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Stendhal Festival of Art 2016 (Day Two)


Totally unimaginable up until very recently, this year’s Stendhal Festival of Art was framed by tragedy for so many. A year to the day on from delivering one of the Limavady festival’s truly great performances, news on Saturday night began to circulate that Stevie Martin AKA Rainy Boy Sleep – having been reported missing for three weeks days earlier – had passed. Hovering like an unseen spectre over good friends, fans, festival organisers and fellow musicians on the Friday, confirmation of our collective worst fears on Saturday evening sent a shockwave through Stendhal’s tight-knit, communal fabric. And yet, propelled by Stevie’s spirit, hope sprung up in dedication by many performing artists – each and every shout-out to his whereabouts and soul instilling a strong yet unspoken air of solidarity at a homegrown festival that played a pivotal role in the Rainy Boy Sleep story.

Just one of the many curiously-assembled hideaways on site, a handful of close-eyed casualties from last night are contentedly strewn out throughout the Annan’s Arch area early on Saturday afternoon. With young musician Conor Phillips’ earworming ‘Water and Lime’ providing some some breezy respite from the Sign Up hut stage (below) nearby, sounds of crashing waves stream out of concealed speakers fringed by natural installations and crafted wonderment that reward passers-by with a slow stride and inquisitive eye.


Likely the most highly-regarded local act on today’s bill, Paddy Nash & The Happy Enchiladas ease a few fuzzy heads into Saturday with their usual blend of wonderfully endearing folk-pop, defiance and camaraderie. From ‘Adam & Evan’ (“Welcome to Northern Ireland, the land of fear, make sure to set your watch back fifty years”) to ‘Laughter & Love’ (“From Derry to Santiago from Berlin to Tuscany/From Rio to San Francisco all spent in good company”) Nash and his seven-piece band burst through a progressively-minded, international-leaning set that both lends their feel-good craft substance and effortlessly hits home with onlookers of every age and ilk. Inspiring and unashamedly cheerful stuff.


A short stroll down to the lower area of the site reveals Belfast’s Streetwise Samba Band (pictured below) and their kaleidoscopic troupe of merry pranksters popping up on the hill for an impromptu performance. With a stream of curious onlookers shedding their inhibitions and edging ever closer, it proves an unexpected yet well-received happening marking a mid-point between afternoon and evening on Day Two. A further traipse down to Karma Valley stage and the Keady Clachan Ceili is fully under way with loose renditions of jigs, reels, poems and tunes including the fitting ‘Lovely Derry on the Banks of the Foyle’ offer a change of pace and tone. Culminating in a pre-arranged, traditional Irish dance-off slap bang in the middle of the audience, it’s a heartening and unaffected appearance.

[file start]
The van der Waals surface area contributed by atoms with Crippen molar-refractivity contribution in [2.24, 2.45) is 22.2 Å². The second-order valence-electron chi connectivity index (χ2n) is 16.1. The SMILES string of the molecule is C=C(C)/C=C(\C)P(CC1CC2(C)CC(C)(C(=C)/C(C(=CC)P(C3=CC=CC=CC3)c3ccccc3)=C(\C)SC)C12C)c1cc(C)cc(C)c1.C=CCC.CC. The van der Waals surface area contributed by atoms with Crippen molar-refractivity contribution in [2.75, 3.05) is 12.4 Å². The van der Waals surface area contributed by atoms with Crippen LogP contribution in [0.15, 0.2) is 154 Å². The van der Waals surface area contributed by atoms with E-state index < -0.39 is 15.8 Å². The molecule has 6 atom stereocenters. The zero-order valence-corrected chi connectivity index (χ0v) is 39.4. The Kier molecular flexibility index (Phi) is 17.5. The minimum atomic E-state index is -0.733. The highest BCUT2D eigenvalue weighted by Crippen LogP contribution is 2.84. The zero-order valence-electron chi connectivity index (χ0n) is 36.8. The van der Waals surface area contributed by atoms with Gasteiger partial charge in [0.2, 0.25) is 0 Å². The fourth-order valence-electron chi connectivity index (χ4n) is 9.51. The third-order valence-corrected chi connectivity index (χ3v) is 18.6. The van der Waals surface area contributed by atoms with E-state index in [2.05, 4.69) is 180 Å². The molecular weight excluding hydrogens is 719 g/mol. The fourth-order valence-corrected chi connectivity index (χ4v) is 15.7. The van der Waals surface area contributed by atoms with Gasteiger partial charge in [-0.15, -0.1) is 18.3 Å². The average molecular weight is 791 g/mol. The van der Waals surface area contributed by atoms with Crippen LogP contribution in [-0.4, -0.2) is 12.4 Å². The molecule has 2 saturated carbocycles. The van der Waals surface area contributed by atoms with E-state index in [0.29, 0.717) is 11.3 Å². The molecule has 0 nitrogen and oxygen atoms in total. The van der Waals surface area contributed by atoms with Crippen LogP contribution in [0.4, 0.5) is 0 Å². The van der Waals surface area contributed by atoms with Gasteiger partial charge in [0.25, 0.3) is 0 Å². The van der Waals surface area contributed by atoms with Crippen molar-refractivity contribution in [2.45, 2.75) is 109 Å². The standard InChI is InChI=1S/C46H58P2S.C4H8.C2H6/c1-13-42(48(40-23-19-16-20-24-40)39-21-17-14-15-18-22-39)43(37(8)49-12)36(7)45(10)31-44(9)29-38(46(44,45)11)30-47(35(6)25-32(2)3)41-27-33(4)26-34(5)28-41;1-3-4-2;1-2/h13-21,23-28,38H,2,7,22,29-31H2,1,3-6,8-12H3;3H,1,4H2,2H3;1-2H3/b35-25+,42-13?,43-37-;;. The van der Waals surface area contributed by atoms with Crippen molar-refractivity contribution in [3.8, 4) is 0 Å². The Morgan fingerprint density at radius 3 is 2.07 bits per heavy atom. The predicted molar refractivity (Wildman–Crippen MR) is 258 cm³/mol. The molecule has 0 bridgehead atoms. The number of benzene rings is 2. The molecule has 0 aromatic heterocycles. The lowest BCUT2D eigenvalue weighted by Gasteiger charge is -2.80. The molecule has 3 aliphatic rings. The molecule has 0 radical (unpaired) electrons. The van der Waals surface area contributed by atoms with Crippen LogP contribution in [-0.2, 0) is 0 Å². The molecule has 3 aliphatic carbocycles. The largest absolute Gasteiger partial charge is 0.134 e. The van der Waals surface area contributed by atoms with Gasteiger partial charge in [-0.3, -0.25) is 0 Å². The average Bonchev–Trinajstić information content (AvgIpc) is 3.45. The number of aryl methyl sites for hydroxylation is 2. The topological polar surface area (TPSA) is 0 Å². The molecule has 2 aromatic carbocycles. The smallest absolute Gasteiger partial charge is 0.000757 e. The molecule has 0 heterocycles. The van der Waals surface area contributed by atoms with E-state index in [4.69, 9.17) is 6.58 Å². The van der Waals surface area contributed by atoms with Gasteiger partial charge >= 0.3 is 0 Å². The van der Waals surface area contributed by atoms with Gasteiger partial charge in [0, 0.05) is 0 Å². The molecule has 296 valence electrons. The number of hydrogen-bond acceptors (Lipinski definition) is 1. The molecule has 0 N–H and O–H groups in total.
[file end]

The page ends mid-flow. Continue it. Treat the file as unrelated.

A brand-new prospect for many watching on, Cavan rock n’ roll quartet The Whereabouts deliver arguably the slickest set of the weekend over on the Main Stage from 6pm. Despite there being more than a hint of peers The Strypes to their throwback sound and suited shtick, the Wayne Watters Reilly-fronted quartet spend just under an under an hour crushing any doubts about their own particular appeal. Helped along by several strong originals and covers including Spencer Davis Group’s ‘I’m A Man’ and Led Zeppelin’s ‘Bring It On Home’ it’s an emphatic performance that – notwithstanding Reilly’s exceptional harmonica playing – sees the up-and-coming band mark their territory with gusto.


With evening creeping in, self-styled Dublin folk miscreants Lynched (below) are soundchecking to a full tent back down at Karma Valley. Having seen something of a marked rise over the last while – not least due to a coveted slot on Later With Jools Holland – their audience are perfectly balanced between attentive and zealous, newcomers and the initiated, young and old. “We’ve been up in Limavady loads of times and always heard about this amazing festival called Stendhal,” Ian Lynch (pictured main) begins. “So it’s really great to finally play here,” he adds to a resounding cheer before the band work their way through a set including highlights ‘Sergeant William Bailey’ and life-affirming singalong ‘Daffodil Mulligan’. Delivered with authority, charm and extraordinary musicianship, those lucky enough to gain a vantage point to witness the Dubliners are far from disappointed.